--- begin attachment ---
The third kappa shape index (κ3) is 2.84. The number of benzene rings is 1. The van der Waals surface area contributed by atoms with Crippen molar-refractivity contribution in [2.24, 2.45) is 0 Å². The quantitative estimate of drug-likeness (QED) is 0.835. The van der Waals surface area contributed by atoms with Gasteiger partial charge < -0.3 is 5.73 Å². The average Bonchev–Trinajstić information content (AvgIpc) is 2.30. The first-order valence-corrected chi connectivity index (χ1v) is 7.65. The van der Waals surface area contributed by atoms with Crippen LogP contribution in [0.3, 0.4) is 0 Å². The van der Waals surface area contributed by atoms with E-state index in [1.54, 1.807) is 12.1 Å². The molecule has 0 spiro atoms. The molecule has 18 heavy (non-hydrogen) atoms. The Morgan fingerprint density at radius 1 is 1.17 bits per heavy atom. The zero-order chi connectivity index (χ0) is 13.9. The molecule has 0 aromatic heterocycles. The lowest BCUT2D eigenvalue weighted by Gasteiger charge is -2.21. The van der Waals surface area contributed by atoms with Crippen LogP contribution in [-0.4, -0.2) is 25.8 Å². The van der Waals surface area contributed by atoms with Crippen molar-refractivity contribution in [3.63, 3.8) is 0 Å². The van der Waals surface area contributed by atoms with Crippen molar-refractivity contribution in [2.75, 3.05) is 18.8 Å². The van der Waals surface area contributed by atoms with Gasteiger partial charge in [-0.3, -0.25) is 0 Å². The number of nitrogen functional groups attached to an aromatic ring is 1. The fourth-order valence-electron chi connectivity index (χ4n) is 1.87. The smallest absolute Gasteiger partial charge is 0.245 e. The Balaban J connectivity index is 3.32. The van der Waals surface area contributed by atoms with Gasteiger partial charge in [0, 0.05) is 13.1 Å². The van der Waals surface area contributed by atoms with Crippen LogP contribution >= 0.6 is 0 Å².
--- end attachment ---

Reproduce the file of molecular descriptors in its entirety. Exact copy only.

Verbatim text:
The third kappa shape index (κ3) is 2.84. The number of benzene rings is 1. The van der Waals surface area contributed by atoms with Crippen molar-refractivity contribution in [2.24, 2.45) is 0 Å². The quantitative estimate of drug-likeness (QED) is 0.835. The van der Waals surface area contributed by atoms with Gasteiger partial charge < -0.3 is 5.73 Å². The average Bonchev–Trinajstić information content (AvgIpc) is 2.30. The first-order valence-corrected chi connectivity index (χ1v) is 7.65. The van der Waals surface area contributed by atoms with Crippen LogP contribution in [0.3, 0.4) is 0 Å². The van der Waals surface area contributed by atoms with E-state index in [1.54, 1.807) is 12.1 Å². The molecule has 0 spiro atoms. The molecule has 18 heavy (non-hydrogen) atoms. The Morgan fingerprint density at radius 1 is 1.17 bits per heavy atom. The zero-order chi connectivity index (χ0) is 13.9. The molecule has 0 aromatic heterocycles. The lowest BCUT2D eigenvalue weighted by Gasteiger charge is -2.21. The van der Waals surface area contributed by atoms with Crippen LogP contribution in [-0.4, -0.2) is 25.8 Å². The van der Waals surface area contributed by atoms with Crippen molar-refractivity contribution in [3.63, 3.8) is 0 Å². The van der Waals surface area contributed by atoms with Crippen molar-refractivity contribution in [2.75, 3.05) is 18.8 Å². The van der Waals surface area contributed by atoms with Gasteiger partial charge in [-0.3, -0.25) is 0 Å². The number of nitrogen functional groups attached to an aromatic ring is 1. The fourth-order valence-electron chi connectivity index (χ4n) is 1.87. The smallest absolute Gasteiger partial charge is 0.245 e. The Balaban J connectivity index is 3.32. The van der Waals surface area contributed by atoms with Gasteiger partial charge in [0, 0.05) is 13.1 Å². The van der Waals surface area contributed by atoms with Crippen LogP contribution >= 0.6 is 0 Å².